In the remainder of this article –which is premised on growing Saudi-Iran tensions- I try to develop a very rudimentary framework for: establishing intent that forms the basis for conflict; assessing capability that is likely to lead to usage of oil as the main weapon; guesstimating ST outcomes that I think will be characterized by prices operating within a narrow range; and, lastly, highlighting implications for investors and policymakers.


The Saudi perspective:

There has been an enormous increase in concern within Saudi Arabia and in the rest of the Sunni-dominated Mid-East about the implications of a Shia dominated Iraq that is closely aligned to a nuclear armed Iran. A thorough analysis of the causes of tension would of course need to be politically intricate and historically nuanced –neither of which I am seeking to accomplish in this web-blog. But, what is clear, is that, as the growth in political power of one protagonist (Iran) becomes an ever growing reality --amidst an emasculated balancing role of a chastened or even demoralized U.S.-- the prospects for the other protagonist (Saudi Arabia) becomes increasingly less secure from almost every single strategic vantage point. In other words, if Iran’s power were to rise unchecked in the region, Saudi Arabia would: 1) have to deal with a substantially powerful partner (& combined with direct or indirect control of Iraqi oil, another potential swing producer) within OPEC; 2) could see its religious domination of the Islamic faith challenged by an alternate religious power, a quasi-politically united Iraqi-Iranian Shi’ite clergy, centered in Qom or Kerbala; and 4) face the prospect of seeing its vast political and moral influence in almost all Islamic and regional multilateral frameworks – OIC, Arab League, GCC, Mid-East peace processes- be challenged, if not outright threatened. And last, but not least, Saudi Arabia (& other gulf states) could face a direct internal challenge if the Iraqi/Iranian Shi’ites were to decide- someday- to incite their co-religionists (a large minority) within the oil rich kingdom(s).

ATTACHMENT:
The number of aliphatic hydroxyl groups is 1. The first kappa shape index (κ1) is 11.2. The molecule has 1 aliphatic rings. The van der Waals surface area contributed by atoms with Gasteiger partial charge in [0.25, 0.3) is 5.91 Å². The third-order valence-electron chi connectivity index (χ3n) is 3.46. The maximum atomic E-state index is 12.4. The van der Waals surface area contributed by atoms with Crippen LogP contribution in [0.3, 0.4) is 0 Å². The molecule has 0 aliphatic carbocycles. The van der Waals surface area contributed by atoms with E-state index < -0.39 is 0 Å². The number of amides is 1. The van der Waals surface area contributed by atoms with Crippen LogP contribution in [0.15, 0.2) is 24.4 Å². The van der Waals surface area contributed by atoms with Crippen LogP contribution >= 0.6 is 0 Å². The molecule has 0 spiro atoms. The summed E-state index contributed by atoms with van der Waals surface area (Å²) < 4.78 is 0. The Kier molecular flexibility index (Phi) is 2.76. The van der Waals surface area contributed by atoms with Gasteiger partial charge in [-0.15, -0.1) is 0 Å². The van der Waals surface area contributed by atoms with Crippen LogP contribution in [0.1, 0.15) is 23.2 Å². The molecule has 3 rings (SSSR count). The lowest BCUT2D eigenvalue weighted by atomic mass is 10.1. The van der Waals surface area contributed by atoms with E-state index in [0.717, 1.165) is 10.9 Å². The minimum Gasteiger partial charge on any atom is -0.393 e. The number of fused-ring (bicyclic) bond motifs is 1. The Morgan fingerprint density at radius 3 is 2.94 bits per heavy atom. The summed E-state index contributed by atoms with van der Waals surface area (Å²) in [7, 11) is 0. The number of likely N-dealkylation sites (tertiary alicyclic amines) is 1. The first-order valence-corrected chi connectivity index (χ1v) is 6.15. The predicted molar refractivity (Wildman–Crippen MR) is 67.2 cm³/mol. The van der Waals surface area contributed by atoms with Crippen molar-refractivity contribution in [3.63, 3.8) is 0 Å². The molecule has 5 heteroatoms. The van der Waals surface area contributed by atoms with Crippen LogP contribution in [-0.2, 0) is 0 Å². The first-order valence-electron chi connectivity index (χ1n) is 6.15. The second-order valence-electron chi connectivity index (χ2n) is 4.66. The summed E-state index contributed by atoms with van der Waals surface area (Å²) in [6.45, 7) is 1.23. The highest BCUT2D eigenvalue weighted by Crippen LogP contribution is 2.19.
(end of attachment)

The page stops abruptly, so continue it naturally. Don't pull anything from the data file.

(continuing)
The Iranian perspective: